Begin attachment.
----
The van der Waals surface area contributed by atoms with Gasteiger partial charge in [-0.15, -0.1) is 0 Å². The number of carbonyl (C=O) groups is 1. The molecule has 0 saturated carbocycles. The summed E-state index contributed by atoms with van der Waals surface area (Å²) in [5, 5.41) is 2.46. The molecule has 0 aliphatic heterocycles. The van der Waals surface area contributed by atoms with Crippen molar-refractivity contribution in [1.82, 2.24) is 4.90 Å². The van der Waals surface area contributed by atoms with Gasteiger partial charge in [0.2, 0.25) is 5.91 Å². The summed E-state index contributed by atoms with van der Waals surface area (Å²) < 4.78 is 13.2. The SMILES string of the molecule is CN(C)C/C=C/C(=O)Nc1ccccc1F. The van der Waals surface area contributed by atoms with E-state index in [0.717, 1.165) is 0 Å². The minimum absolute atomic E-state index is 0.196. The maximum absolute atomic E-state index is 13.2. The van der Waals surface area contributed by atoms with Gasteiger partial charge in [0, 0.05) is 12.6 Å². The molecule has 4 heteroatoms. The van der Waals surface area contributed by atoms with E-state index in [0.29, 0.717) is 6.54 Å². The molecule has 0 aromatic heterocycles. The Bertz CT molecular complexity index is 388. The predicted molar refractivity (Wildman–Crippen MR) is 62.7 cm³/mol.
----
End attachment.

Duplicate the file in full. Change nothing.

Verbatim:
The van der Waals surface area contributed by atoms with Gasteiger partial charge in [-0.15, -0.1) is 0 Å². The number of carbonyl (C=O) groups is 1. The molecule has 0 saturated carbocycles. The summed E-state index contributed by atoms with van der Waals surface area (Å²) in [5, 5.41) is 2.46. The molecule has 0 aliphatic heterocycles. The van der Waals surface area contributed by atoms with Crippen molar-refractivity contribution in [1.82, 2.24) is 4.90 Å². The van der Waals surface area contributed by atoms with Gasteiger partial charge in [0.2, 0.25) is 5.91 Å². The summed E-state index contributed by atoms with van der Waals surface area (Å²) < 4.78 is 13.2. The SMILES string of the molecule is CN(C)C/C=C/C(=O)Nc1ccccc1F. The van der Waals surface area contributed by atoms with E-state index in [0.717, 1.165) is 0 Å². The minimum absolute atomic E-state index is 0.196. The maximum absolute atomic E-state index is 13.2. The van der Waals surface area contributed by atoms with Gasteiger partial charge in [0, 0.05) is 12.6 Å². The molecule has 4 heteroatoms. The van der Waals surface area contributed by atoms with E-state index in [0.29, 0.717) is 6.54 Å². The molecule has 0 aromatic heterocycles. The Bertz CT molecular complexity index is 388. The predicted molar refractivity (Wildman–Crippen MR) is 62.7 cm³/mol.